Gems in Israel
Specializing in Custom Private Tours of Israel and Israel's Lesser Known Tourist Attractions, the Gems.

December 2001 /January 2002  
ISSN: 1527-9812  
The Open Museum - Tefen
Archie Granot - Master Paper Cutter
Jewish Italian Heritage Lives On in Jerusalem
Rokach House
Nachalat Benyamin - Art & Craft Fair
On the Side - Tmol Shilshom & Nachalat Shiv'a
Jubilee Plaza
Dani Karavan's Kikar Levana

Related Articles - Capital Ideas

Mt. Zion Cable Car
The Conegliano Veneto Synagogue and The U. Nahon Museum of Italian Jewish Art
Ammunition Hill
Museum on the Seam
The Convoy Skeletons
In Search of Lions
Tmol Shilshom & Nachalat Shiv'a
The Armon Hanatziv Promenade
Shaar Ha-gai Lookout
The Temple Mount
Saturday Nights at the Bible Lands Museum
The Courtyard at the American Colony Hotel
Spice Boxes
Coffee etc. - The Balcony at Cacao, Jerusalem Cinematheque
Safra Square
Archie Granot - Master Paper Cutter
When I first met Archie Granot, about two years ago at his gallery/studio in the heart of Jerusalem, he told me that he was working on a special commission – a full length Haggadah, for a client from the United States. I could only try to contemplate the amount of work that must go in to a piece of work so monumental. Granot is a master paper cutter, whose works can be found in private and public collections around the world. He recently told me that he is still working on the Haggadah and that he will most likely be working on it for another three or four years.

Granot’s tool of choice is a scalpel, not the scissors that are typically used in papercuts. He has no formal art education, yet his works are on display at major public collections, including; Jewish Museum, (New York), Victoria and Albert Museum, Jewish Theological Seminary, Yeshivah University Museum. In Israel his works can found at the Presidents' Residence, Bar Ilan University, Hebrew University, and the Israel Museum.

The art of paper cutting has been a popular Jewish folk art for hundreds of years. There seems to be an agreement that the first apparent reference of Jews involved in paper cutting was that of Rabbi Shem-Tov ben Yitzhak ben Ardutiel, in 1345. In The War of the Pen against the Scissors he mentioned that when his ink froze during the cold winter nights, he cut the letters instead.

Jewish papercuts became popular at about the seventeenth century (although there seem to be differing reports regarding the exact timing of their rise in popularity). Jews who lived in Moslem countries were familiar with the art of paper cutting even before it became popular in Christian Europe. Among the Jews of Poland, papercuts were popular particularly during the nineteenth and twentieth centuries, until World War II. Most of the Jewish papercut artists were men, many of who were Yeshiva students. This art form saw a decline in the last century, with the dissolution of major Jewish centers in Europe. In recent years, Israeli artists such as Granot have been breathing new life into the traditional Jewish papercuts.

In China it was common practice to decorate the windows with papercuts featuring flowers and animals. In Persia, the art reached its peak in the fifteenth century, in the form of leather book cover decorations. Jewish papercuts often had a religious theme and did not feature human portraits that were so common in the paper-cuts of Holland and Germany.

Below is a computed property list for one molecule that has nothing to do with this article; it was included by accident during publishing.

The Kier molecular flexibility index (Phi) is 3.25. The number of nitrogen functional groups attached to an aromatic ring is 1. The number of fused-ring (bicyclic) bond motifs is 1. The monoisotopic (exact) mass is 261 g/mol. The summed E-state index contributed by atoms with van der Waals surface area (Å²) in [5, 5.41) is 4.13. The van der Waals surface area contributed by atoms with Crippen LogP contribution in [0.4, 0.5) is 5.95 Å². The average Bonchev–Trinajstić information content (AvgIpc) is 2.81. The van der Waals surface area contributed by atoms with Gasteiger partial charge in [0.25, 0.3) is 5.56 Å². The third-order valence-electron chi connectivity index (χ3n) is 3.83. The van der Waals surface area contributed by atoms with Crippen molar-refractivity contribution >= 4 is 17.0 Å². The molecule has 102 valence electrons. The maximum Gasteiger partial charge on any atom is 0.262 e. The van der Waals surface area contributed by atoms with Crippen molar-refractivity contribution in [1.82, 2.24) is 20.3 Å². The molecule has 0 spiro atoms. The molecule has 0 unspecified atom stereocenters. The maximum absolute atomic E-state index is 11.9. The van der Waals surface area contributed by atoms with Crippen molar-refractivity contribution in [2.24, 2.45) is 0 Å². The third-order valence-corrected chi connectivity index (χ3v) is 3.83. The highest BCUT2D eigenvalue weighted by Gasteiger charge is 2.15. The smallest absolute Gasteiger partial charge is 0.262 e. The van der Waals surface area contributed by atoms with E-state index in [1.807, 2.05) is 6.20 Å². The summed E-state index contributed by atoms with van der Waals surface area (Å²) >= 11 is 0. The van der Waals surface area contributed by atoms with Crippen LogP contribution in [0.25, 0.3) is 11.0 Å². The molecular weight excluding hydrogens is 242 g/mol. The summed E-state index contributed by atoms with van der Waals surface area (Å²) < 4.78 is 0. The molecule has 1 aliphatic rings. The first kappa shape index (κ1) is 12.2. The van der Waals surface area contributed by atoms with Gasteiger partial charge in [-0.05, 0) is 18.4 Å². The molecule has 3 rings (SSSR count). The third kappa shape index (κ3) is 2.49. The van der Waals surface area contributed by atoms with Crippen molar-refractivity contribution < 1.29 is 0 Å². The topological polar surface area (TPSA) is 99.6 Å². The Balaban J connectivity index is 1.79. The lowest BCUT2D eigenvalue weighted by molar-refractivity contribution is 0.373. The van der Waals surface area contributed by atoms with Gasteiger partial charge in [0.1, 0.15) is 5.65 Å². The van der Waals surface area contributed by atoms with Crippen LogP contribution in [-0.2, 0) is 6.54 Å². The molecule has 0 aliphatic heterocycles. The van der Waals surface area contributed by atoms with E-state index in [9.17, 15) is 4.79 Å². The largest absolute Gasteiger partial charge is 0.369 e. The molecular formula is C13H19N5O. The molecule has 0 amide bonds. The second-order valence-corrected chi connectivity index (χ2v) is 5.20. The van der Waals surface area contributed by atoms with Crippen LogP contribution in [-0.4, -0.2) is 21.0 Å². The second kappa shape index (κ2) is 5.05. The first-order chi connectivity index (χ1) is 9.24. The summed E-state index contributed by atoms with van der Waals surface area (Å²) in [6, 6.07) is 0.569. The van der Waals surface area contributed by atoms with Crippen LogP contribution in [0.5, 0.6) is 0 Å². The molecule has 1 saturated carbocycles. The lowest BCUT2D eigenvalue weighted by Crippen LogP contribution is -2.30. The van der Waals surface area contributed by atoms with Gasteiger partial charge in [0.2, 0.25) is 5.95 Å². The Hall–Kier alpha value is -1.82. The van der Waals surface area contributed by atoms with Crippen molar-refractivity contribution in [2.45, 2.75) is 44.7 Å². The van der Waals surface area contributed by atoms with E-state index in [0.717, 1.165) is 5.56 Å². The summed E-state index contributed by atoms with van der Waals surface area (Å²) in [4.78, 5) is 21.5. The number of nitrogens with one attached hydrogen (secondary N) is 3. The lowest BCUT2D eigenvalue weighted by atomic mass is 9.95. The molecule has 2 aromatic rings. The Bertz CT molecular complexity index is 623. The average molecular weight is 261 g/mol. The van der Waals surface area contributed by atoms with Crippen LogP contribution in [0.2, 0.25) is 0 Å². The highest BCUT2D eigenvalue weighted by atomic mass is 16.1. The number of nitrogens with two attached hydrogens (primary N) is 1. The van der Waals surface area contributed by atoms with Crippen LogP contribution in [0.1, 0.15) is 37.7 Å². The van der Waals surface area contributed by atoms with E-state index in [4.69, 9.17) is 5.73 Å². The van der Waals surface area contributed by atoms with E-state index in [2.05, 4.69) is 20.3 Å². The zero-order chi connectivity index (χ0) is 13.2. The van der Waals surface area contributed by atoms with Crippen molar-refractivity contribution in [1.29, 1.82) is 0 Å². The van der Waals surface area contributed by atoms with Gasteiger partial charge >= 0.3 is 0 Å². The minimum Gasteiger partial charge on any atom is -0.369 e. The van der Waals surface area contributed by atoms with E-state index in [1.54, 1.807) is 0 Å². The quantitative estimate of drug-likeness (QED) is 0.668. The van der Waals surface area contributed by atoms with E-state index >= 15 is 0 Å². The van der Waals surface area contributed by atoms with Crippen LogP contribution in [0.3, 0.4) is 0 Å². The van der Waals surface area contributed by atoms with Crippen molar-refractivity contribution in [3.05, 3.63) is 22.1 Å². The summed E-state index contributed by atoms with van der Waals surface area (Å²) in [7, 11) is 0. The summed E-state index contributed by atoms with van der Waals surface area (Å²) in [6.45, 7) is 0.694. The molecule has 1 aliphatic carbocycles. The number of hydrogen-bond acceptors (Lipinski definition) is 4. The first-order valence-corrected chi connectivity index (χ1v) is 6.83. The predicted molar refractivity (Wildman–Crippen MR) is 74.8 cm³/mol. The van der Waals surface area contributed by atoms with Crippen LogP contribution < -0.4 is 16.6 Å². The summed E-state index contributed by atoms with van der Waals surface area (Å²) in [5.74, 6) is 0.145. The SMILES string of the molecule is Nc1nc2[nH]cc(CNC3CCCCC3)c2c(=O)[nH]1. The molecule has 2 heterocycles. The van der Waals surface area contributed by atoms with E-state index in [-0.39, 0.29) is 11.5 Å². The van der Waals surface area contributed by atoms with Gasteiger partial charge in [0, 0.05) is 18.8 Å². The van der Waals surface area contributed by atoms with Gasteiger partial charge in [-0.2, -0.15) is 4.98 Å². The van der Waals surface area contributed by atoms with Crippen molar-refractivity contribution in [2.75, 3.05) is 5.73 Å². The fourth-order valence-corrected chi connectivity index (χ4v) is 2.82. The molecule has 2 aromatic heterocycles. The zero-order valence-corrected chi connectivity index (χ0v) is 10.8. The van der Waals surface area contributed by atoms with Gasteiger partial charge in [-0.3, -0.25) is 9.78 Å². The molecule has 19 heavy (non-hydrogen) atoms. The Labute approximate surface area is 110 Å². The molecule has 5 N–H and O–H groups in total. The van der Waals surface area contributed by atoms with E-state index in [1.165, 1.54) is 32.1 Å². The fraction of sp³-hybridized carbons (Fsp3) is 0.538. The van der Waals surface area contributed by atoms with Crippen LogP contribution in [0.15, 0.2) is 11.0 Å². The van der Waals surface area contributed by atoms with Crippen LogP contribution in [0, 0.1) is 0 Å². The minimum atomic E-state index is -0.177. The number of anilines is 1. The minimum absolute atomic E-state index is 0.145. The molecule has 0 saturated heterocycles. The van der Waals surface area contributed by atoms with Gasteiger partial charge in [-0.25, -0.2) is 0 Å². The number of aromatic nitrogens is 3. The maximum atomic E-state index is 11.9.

Two of the most common functional uses for Jewish papercuts were Ketubot, or marriage contracts and Mizrachs. A Mizrach (which means east in Hebrew) is a special plaque that was placed on the eastern wall of a Jewish home (or synagogue), so that during prayer the worshipers would face Jerusalem.

Granot, (whose background is Russian Studies) didn’t make his first paper cut until 1979. This year he was only Israeli artist to be featured in the 2001 edition of Nouvel Objet, a prestigious South Korean art periodical, that specializes in 'Objet Art’.

Aside from the technique that he developed for his works, one of things that make his works so special is that they are not symmetrical, like most papercuts. His work is heavily influenced by his surroundings and his papercuts often include hand cut Hebrew inscriptions that are somehow connected to Jerusalem. The precision of his calligraphy is amazing.

To create his works he uses acid free art papers from around the world including: France, Germany, Sweden,Italy, Japan, USA, Spain as well as a unique paper that is hand made from straw in Israel. His works are made of multi layers of paper. For instance, his Gematria Mezuzah™ is made from 65 layers of paper.

Granot recently returned from the United States where he conducted paper-cutting workshops. Workshops are best suited for 20-25 participants and can be adapted for both children and adults. In these workshops participants work with scissors, not a scalpel. His next U.S. trip is planned for March 2002.

He now also offers limited edition laser cuts, which can be personalized.

Archie Granot Papercuts, by appointment only.

02-625-2210, 054-464-1568 TEL. Toll free from the U.S. at 1-866-475-7697

02-624-3844 FAX


Web site: Archie Granot Papercuts

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